Italy

Tag Archive | "Françoise Bernard"

The Paella Challenge Returns to the Pearl on March 13


Paella Gaucho mussels CanterAre you ready for some paella?

The seventh annual Paella Challenge at the Pearl is fast approaching. It will be held from 11 a.m. to 4 p.m. March 13.

paella soul food half cropChefs from across the city and region as well as a few from across the country will gather to present their unique take on the dish. Some will be as classic as can be, others will feature outrageous combinations of ingredients designed to delight the palate and challenge the taster. High school culinary programs from the city will also be on hand to show what they’re learning while competing for honors.

Tickets are priced at $80.12 for those 21 or older and $27.37 for those under 21. Prices include all you can eat and drink. For tickets, click here.

If you’re not familiar with paella, it’s a Spanish dish that begins with garlic and olive oil and then builds layer upon layer of flavor. Most are made with rice, but pasta is not unheard of as the base. Then you use your choice of seafood, chicken, chorizo, meats and vegetables in flavorful combinations.

At the Paella Challenge, you’ll see chefs using large paella pans and cook stands created especially for the occasion. But you don’t need any special equipment. This recipe for French Paella, from Francoise Bernard’s “La Cuisine: Everyday French Home Cooking,” uses a casserole dish or Dutch oven that you can use on a stove top. That way, you can make some for your next special occasion.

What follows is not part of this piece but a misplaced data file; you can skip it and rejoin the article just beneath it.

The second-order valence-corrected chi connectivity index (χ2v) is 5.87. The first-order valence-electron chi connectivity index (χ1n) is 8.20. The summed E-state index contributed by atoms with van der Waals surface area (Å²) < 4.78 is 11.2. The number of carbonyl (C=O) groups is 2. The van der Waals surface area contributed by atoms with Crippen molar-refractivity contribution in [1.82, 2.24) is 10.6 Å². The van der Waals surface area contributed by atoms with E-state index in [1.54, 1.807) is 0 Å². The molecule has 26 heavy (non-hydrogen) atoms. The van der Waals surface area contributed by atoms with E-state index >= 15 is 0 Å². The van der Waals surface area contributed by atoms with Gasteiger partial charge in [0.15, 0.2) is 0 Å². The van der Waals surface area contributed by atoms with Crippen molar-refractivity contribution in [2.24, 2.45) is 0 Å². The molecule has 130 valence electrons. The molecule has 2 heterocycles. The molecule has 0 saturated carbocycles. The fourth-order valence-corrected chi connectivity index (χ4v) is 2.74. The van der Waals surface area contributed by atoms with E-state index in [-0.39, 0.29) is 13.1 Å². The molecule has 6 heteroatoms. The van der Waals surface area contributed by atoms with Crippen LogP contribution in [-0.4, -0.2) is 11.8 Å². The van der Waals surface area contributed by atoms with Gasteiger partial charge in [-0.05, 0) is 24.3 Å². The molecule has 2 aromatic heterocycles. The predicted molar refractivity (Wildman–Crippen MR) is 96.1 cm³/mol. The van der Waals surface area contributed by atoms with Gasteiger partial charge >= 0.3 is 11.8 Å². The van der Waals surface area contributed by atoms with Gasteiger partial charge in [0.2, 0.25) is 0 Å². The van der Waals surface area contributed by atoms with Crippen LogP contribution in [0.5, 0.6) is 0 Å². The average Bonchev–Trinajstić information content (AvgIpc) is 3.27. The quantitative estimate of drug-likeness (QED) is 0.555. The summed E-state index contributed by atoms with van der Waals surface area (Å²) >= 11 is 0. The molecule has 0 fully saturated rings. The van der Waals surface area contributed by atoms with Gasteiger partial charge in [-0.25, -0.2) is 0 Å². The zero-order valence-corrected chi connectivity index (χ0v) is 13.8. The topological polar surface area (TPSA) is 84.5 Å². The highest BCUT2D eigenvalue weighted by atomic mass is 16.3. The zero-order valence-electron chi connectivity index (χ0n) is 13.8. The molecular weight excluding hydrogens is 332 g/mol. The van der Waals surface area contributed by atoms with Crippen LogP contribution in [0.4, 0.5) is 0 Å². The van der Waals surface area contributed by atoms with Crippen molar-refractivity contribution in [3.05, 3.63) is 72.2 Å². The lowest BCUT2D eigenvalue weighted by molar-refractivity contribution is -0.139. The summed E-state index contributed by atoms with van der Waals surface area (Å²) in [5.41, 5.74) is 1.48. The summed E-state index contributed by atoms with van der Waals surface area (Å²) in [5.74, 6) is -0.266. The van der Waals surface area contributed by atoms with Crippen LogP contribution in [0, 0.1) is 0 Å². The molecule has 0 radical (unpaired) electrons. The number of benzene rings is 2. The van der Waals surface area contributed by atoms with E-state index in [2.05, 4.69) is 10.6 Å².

Play with the ingredients and tailor them to suit your family’s tastes.

French Paella

1 pound mussels, scrubbed and debearded
3 tablespoons butter
1 tablespoon olive oil
1 (3 1/2-pound) chicken, cut into 8 serving pieces
5 ounces boneless bottom round veal roast, cut into 1/2-inch dice
5 ounces boneless shoulder end pork loin, cut into 1/2-inch dice
2 onions, chopped
1 red bell pepper, thinly sliced
Salt, to taste
Pepper, to taste
1 or 2 zucchini, halved lengthwise and cut into 1-inch pieces
3 tomatoes, peeled seeded and coarsely chopped
3 1/2 ounces Spanish chorizo, sliced crosswise
2 garlic cloves, crushed
2 cups rice for paella, such as Bomba or Calasparra (see note)
Pinch of saffron threads
1 cup fresh or frozen petit pois peas
1 can artichoke bottoms, drained and quartered
1 1/2 pounds langoustines or head-on prawns

Add the mussels to a large pot, cover and cook over high heat, stirring once or twice, just until they open, 3 to 5 minutes. Using a slotted spoon, transfer the mussels to a bowl and remove 1 shell from each. Pour the broth through a fine strainer lined with a moistened paper towel into a glass measuring cup.

paella traditionalIn a very large flame-proof casserole, melt the butter in the oil over medium-high heat. Add the chicken, veal and pork and cook until nicely browned. Add the onions and bell pepper and season with salt and pepper. Reduce the heat to medium, cover and cook for 10 minutes.

Stir in the zucchini, tomatoes, chorizo, garlic and reserved mussel broth. Reduce the heat to low, cover and cook for 20 minutes.

Add the rice saffron and enough water to barely cover the rice. Raise the heat to medium-high and bring to a simmer. Reduce the heat to low, cover and cook for 10 minutes. Add the peas and artichokes and cook until the rice is tender and the water is absored, 10 to 20 minutes. Add the langoustines and mussels in the half shell just long enough to cook the langoustines. Transfer to a large serving dish or a large skillet and serve.

Serve sangria as an aperitif, but no hors d’oeuvre. After the paella, you can serve a salad if you like and a light dessert such as fruit or ice cream. For wine, pour a chilled rose or light red wine.

Note: Check specialty food outlets like www.gauchogourmet.com for paella rice.

Makes 6 to 8 servings.

From “La Cuisine: Everyday French Home Cooking” by Francoise Bernard

paella food bank